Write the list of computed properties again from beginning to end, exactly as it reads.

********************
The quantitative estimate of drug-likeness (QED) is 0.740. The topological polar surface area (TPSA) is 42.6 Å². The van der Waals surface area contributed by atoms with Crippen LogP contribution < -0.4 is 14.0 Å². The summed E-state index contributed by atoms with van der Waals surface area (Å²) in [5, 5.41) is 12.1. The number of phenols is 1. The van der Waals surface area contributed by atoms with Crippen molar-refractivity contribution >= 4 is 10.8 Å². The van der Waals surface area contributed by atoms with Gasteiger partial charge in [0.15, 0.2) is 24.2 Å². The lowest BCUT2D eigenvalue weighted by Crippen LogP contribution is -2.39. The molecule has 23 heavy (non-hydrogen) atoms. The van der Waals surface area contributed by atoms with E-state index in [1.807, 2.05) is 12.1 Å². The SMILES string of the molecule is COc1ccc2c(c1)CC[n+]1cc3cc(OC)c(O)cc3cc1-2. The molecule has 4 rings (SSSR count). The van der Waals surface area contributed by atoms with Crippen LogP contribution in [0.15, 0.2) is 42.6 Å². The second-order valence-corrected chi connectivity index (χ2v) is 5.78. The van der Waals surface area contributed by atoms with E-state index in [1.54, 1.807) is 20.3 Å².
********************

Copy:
The quantitative estimate of drug-likeness (QED) is 0.740. The topological polar surface area (TPSA) is 42.6 Å². The van der Waals surface area contributed by atoms with Crippen LogP contribution < -0.4 is 14.0 Å². The summed E-state index contributed by atoms with van der Waals surface area (Å²) in [5, 5.41) is 12.1. The number of phenols is 1. The van der Waals surface area contributed by atoms with Crippen molar-refractivity contribution >= 4 is 10.8 Å². The van der Waals surface area contributed by atoms with Gasteiger partial charge in [0.15, 0.2) is 24.2 Å². The lowest BCUT2D eigenvalue weighted by Crippen LogP contribution is -2.39. The molecule has 23 heavy (non-hydrogen) atoms. The van der Waals surface area contributed by atoms with E-state index in [1.807, 2.05) is 12.1 Å². The SMILES string of the molecule is COc1ccc2c(c1)CC[n+]1cc3cc(OC)c(O)cc3cc1-2. The molecule has 4 rings (SSSR count). The van der Waals surface area contributed by atoms with Crippen LogP contribution in [0.15, 0.2) is 42.6 Å². The second-order valence-corrected chi connectivity index (χ2v) is 5.78. The van der Waals surface area contributed by atoms with E-state index in [1.54, 1.807) is 20.3 Å².